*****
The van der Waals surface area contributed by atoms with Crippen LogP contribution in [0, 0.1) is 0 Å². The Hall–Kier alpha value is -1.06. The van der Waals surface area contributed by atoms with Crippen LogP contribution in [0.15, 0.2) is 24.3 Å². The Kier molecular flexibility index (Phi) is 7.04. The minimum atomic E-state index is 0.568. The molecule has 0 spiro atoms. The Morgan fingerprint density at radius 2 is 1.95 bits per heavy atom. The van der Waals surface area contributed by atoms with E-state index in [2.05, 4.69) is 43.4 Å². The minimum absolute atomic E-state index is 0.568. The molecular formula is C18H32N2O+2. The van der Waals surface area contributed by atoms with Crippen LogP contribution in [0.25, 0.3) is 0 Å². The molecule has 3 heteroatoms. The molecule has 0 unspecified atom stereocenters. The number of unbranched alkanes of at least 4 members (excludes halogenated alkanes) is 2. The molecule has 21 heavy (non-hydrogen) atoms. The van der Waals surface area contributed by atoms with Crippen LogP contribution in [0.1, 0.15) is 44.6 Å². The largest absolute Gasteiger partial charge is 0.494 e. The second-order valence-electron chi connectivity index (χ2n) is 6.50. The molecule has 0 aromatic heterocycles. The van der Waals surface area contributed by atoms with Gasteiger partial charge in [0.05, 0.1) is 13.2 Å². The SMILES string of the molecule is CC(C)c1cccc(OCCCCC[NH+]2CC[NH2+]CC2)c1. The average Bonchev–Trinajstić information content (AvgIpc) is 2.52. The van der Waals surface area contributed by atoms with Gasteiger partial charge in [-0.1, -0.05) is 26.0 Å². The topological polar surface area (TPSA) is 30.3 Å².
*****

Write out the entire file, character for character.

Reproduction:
The van der Waals surface area contributed by atoms with Crippen LogP contribution in [0, 0.1) is 0 Å². The Hall–Kier alpha value is -1.06. The van der Waals surface area contributed by atoms with Crippen LogP contribution in [0.15, 0.2) is 24.3 Å². The Kier molecular flexibility index (Phi) is 7.04. The minimum atomic E-state index is 0.568. The molecule has 0 spiro atoms. The Morgan fingerprint density at radius 2 is 1.95 bits per heavy atom. The van der Waals surface area contributed by atoms with E-state index in [2.05, 4.69) is 43.4 Å². The minimum absolute atomic E-state index is 0.568. The molecular formula is C18H32N2O+2. The van der Waals surface area contributed by atoms with Crippen LogP contribution in [0.25, 0.3) is 0 Å². The molecule has 3 heteroatoms. The molecule has 0 unspecified atom stereocenters. The number of unbranched alkanes of at least 4 members (excludes halogenated alkanes) is 2. The molecule has 21 heavy (non-hydrogen) atoms. The van der Waals surface area contributed by atoms with Crippen LogP contribution in [0.1, 0.15) is 44.6 Å². The largest absolute Gasteiger partial charge is 0.494 e. The second-order valence-electron chi connectivity index (χ2n) is 6.50. The molecule has 0 aromatic heterocycles. The van der Waals surface area contributed by atoms with Gasteiger partial charge in [0.05, 0.1) is 13.2 Å². The SMILES string of the molecule is CC(C)c1cccc(OCCCCC[NH+]2CC[NH2+]CC2)c1. The average Bonchev–Trinajstić information content (AvgIpc) is 2.52. The van der Waals surface area contributed by atoms with Gasteiger partial charge in [-0.1, -0.05) is 26.0 Å². The topological polar surface area (TPSA) is 30.3 Å².